International Comparative Legal Guides’ fourth edition of its Digital Health guide

There is a somewhat old saw in product liability law that “law lags science; it does not lead it.”1 In the rapidly changing field of digital health, including the increasing use of software in a wide range of medical devices, law definitely lags science. While the United States Food and Drug Administration (“FDA”) has issued a range of guidance documents intended to help fit digital health and software within the larger regulatory scheme for medical devices, technological advances, including artificial intelligence (“AI”), are setting a brutal pace – with product liability law changing at a comparatively glacial pace. The resulting gap is creating an exponential increase in technical, legal, and regulatory debt – some of which will most likely end up rooted in novel product liability concerns.

Authors: Gerard M. Stegmaier Jamie L. Lanphear Michael Rubayo

At its core, product liability law applies to products and software has generally been considered a service or intangible, not a product.2 One consequence has been that companies that develop and sell software to the public, or companies that use software in a product that is sold to the public, have managed their possible liability for injuries or loss primarily through contractual provisions. Software is typically licensed (rarely sold) and under particular terms that include limit or cap liability, disclaim most, if not all, warranties, prevent third party beneficiaries, and contain aggressive force majeure provisions in efforts that have mostly shielded software developers from liability arising out of or relating to the performance (or non performance) of their code.

Further, software is increasingly distributed and licensed in a form that does not represent its final version and often the purveyors expressly disclaim that they are not selling software at all but rather providing access to a “service.” Software is often updated and changed during its lifecycle and the ability to license and distribute non-finalised programming allows for software developers to take on “technical debt.” Technical debt refers to a practice of prioritising delivery of a software program or feature as quickly as possible instead of as perfectly as possible.3 When developing software for digital health companies or for use in or as a medical device, the technical debt may compound into regulatory or legal risks as the relationship between product liability law and the law of software licensing and development, as practised, seem increasingly at odds with software being recently recognised as a product by more than one court, including in connection with electronic health records software.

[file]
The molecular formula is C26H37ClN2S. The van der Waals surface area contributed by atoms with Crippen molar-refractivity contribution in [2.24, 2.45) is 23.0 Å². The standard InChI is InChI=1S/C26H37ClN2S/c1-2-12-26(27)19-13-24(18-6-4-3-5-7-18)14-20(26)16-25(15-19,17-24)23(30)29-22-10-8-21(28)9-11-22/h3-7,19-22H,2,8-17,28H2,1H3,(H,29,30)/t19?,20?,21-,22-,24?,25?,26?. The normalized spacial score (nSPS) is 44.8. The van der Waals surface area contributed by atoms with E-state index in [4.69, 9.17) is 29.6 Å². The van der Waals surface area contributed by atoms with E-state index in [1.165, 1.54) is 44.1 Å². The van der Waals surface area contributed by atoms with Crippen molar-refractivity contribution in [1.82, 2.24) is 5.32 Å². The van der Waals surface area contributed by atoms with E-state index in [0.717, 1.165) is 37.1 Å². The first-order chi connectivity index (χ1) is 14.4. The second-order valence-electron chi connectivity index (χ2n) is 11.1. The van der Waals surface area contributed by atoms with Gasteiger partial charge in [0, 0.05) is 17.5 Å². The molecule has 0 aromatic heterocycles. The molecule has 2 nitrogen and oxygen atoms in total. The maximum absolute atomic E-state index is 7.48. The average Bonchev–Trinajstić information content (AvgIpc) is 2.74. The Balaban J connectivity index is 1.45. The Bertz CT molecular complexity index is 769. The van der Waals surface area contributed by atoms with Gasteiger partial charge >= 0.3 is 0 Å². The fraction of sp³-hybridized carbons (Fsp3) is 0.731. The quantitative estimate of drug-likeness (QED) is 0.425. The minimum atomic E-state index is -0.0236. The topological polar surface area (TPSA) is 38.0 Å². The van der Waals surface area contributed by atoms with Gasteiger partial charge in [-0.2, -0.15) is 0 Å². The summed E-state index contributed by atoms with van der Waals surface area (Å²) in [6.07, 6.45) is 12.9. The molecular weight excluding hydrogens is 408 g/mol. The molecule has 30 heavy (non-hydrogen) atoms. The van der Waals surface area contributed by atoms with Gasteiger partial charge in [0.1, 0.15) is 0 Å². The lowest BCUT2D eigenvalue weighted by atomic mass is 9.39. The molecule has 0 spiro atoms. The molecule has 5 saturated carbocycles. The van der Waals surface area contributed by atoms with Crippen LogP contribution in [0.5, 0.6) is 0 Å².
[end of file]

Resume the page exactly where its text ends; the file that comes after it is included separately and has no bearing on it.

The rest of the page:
Because of the significance of these issues, we seek to explain the basics of product liability law, FDA’s regulation of medical devices, and recent legal developments in the context of traditional software development and risk allocation. We aim to aid software developers in digital health and those that advise them in anticipating, preparing for, and responding to this potentially rapidly changing liability landscape.

To continue reading this chapter, please click to view the PDF linked in the "Attachments" section below the footnotes. Alternatively, you can visit the International Comparative Legal Guides (ICLG) website, where this chapter was first published in ICLG – Digital Health.

  1. Rosen v. Ciba-Geig y Corp., 78 F.3d 316, 319 (7th Cir. 1996) (Posner, J.).
  2. “A product is tangible personal property distributed commercially for use or consumption.” Restatement (Third) of Torts: Products Liability §19(a) (1998). At the time of this statement, the discussion included the comment that “Under the [Uniform Commercial Code], software that is mass-marketed is considered a good. However, software that was developed specifically for the customer is a service.” After the Uniform Commercial Code was amended in 2005, however, it defined “software” as a “general intangible,” not a “good.” Id. §9-102(42); see also U.C.C. §9 102, Commentary, at 4(a); Uniform Computer & Information Technology Act of 2002 §102(a)(35) (likewise defining “information”—as opposed to “goods”—as including “computer programs”).
  3. Technical Debt, Product Plan.